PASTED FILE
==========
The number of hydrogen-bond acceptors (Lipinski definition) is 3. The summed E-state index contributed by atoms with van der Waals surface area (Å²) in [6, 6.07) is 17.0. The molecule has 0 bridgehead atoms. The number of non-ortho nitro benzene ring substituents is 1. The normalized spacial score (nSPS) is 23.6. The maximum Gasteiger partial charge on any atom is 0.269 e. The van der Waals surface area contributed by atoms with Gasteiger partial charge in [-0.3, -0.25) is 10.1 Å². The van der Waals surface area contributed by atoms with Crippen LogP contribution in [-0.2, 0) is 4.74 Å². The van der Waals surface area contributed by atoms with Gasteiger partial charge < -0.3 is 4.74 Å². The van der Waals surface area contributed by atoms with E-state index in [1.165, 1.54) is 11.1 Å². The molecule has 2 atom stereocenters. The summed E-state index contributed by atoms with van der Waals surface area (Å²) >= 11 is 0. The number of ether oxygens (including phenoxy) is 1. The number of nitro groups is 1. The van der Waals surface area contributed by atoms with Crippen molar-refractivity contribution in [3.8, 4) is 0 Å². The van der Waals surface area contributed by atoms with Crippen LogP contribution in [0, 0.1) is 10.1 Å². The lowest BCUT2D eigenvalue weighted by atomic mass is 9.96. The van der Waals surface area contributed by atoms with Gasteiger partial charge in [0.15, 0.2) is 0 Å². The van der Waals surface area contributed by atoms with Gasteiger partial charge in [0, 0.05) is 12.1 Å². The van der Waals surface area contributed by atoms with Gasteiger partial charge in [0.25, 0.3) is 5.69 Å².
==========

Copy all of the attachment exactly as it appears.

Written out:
The number of hydrogen-bond acceptors (Lipinski definition) is 3. The summed E-state index contributed by atoms with van der Waals surface area (Å²) in [6, 6.07) is 17.0. The molecule has 0 bridgehead atoms. The number of non-ortho nitro benzene ring substituents is 1. The normalized spacial score (nSPS) is 23.6. The maximum Gasteiger partial charge on any atom is 0.269 e. The van der Waals surface area contributed by atoms with Gasteiger partial charge in [-0.3, -0.25) is 10.1 Å². The van der Waals surface area contributed by atoms with Crippen LogP contribution in [-0.2, 0) is 4.74 Å². The van der Waals surface area contributed by atoms with Gasteiger partial charge < -0.3 is 4.74 Å². The van der Waals surface area contributed by atoms with E-state index in [1.165, 1.54) is 11.1 Å². The molecule has 2 atom stereocenters. The summed E-state index contributed by atoms with van der Waals surface area (Å²) >= 11 is 0. The number of ether oxygens (including phenoxy) is 1. The number of nitro groups is 1. The van der Waals surface area contributed by atoms with Crippen molar-refractivity contribution in [3.8, 4) is 0 Å². The van der Waals surface area contributed by atoms with Crippen LogP contribution in [0, 0.1) is 10.1 Å². The lowest BCUT2D eigenvalue weighted by atomic mass is 9.96. The van der Waals surface area contributed by atoms with Gasteiger partial charge in [0.15, 0.2) is 0 Å². The van der Waals surface area contributed by atoms with Gasteiger partial charge in [0, 0.05) is 12.1 Å². The van der Waals surface area contributed by atoms with Gasteiger partial charge in [0.25, 0.3) is 5.69 Å².